The Top 5 Revolutionary Games for the Wii
Nintendo Wii has been considered to be the pioneer in motion gaming. Released years ahead of the PS Move the Xbox Kinect, the Wiimote controlled console has shown us all how fun and exciting motion gaming can be. Of course, not all Wii games make full use of the motions controls –some games can be played just fine with the optional joy pad-style ‘classic’ controller. Others on the other hand, take the use of the Wiimote and Nunchuck to a whole new level.
No More Heroes
We open this list with none other Goichi Suda’s masterpiece of a beat-em-up: the No More Heroes series. In terms of controls, not much has changed from the original and the sequel (No More Heroes: Desperate Struggle), but regardless, this game is still one of the most quirky motion controlled titles to be released.
Lead character Travis Touchdown ends up joining a tournament of assassins, and in order to reach the top spot, he has to eliminate the rest of the competition. The game opens with the beam-sword wielding hero starting with the tenth spot and as you progress through the story, you get to meet whole host of sexy and bizarre assassins that stand in your way. There’s plenty of adult humor in this game, some subtle, others crude. The action sequences on the other hand, are plenty of violence. It is encouraging to see that Nintendo is now making room for more mature players (after all, most of us who grew up on Mario and Donkey Kong are now a whole lot older).
The controls for this game place it as the first entry on the list: the combo system makes full use of the buttons, motion and even Nunchuck movement to execute Travis’ wide range of moves. We are also going to tip our hats off for the “phone call” event sequences where you need to press the controller against your ear (the Wiimote has an internal speaker) as well as the slightly naughty beam-sword charging motions. Of course, we will not be going into that, it is up to you players to explore.
Sky Crawlers: Innocent Aces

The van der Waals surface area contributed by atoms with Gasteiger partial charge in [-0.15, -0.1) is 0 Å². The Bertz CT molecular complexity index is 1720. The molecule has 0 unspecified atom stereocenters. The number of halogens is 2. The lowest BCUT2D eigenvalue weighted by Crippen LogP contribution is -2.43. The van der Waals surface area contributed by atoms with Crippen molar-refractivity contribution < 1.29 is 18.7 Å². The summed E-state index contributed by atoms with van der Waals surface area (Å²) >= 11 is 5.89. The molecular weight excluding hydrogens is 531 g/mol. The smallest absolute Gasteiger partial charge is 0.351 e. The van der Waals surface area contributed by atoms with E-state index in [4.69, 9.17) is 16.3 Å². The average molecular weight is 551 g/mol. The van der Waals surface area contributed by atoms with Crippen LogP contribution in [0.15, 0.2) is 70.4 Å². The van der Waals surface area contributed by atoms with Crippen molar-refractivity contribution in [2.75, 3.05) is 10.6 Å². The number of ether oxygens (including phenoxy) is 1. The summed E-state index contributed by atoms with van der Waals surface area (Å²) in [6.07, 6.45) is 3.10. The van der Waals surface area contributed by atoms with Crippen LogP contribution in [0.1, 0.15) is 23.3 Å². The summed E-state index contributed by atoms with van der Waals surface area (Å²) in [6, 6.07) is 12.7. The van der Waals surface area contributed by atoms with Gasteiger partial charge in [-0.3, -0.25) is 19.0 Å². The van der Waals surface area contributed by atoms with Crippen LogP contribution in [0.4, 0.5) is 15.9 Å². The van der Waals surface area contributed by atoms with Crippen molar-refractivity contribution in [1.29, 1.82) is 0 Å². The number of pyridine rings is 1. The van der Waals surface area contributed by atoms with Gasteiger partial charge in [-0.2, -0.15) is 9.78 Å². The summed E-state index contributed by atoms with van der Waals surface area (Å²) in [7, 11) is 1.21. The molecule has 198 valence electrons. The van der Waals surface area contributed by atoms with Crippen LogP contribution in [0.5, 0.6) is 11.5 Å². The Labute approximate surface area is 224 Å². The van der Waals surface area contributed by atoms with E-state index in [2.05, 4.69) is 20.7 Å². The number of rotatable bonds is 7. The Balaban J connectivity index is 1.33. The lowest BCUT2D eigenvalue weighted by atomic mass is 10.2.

While we are not too fond of the Japanese novel or the anime, the Sky Crawlers game on the Wii is one of the most impressive flight simulation titles we have seen on the device.
The big advantage of the Wiimote is its versatility. Players can use it as a gun, as a sword, as a regular controller and in this case, as a flight stick. The WiiMote can be used to control your plane’s pitch while the Nunchuck handles the acceleration. Tilting both from side to side will control turning and rolling. It is fun, though a little exhausting after an hour or so –which is due to the fact that unlike a typical flight stick which rests on a base, the WiiMote is supported entirely by your arm. Also, the lack of a base means not having a reference point for a ‘neutral’ position. Some inventive players are known to have crafted their own mounts for the Wiimote to get past these issues.
The game itself makes use of Ace Combat’s game engine, which means that many of the factors considered in flying have been simplified to a point where the game is actually enjoyable (without having to think too much about calculations). Simplified, however, does not mean unrealistic. Reckless flyers will still find themselves stalling and crashing if they do not act with care.
Overall, this game provides a nice change of pace for many Ace Combat veterans. The old school planes and new approach to the delivery will certainly be a welcome change. The challenge level for some of the special boss fights will also force players to start taking the game a lot more seriously even on the normal difficulty. If you are a fan of great dogfights and have been looking for a new way to experience it, Sky Crawlers is the way to go.
Combining various point and click game genres can be a little tricky, but the folks behind Trauma Team certainly know how to make a great game. This little gem of a Wii title is basically an advanced version of Trauma Center for the DS. Not only does it improve on the gameplay of the original, it adds plenty more to the mix.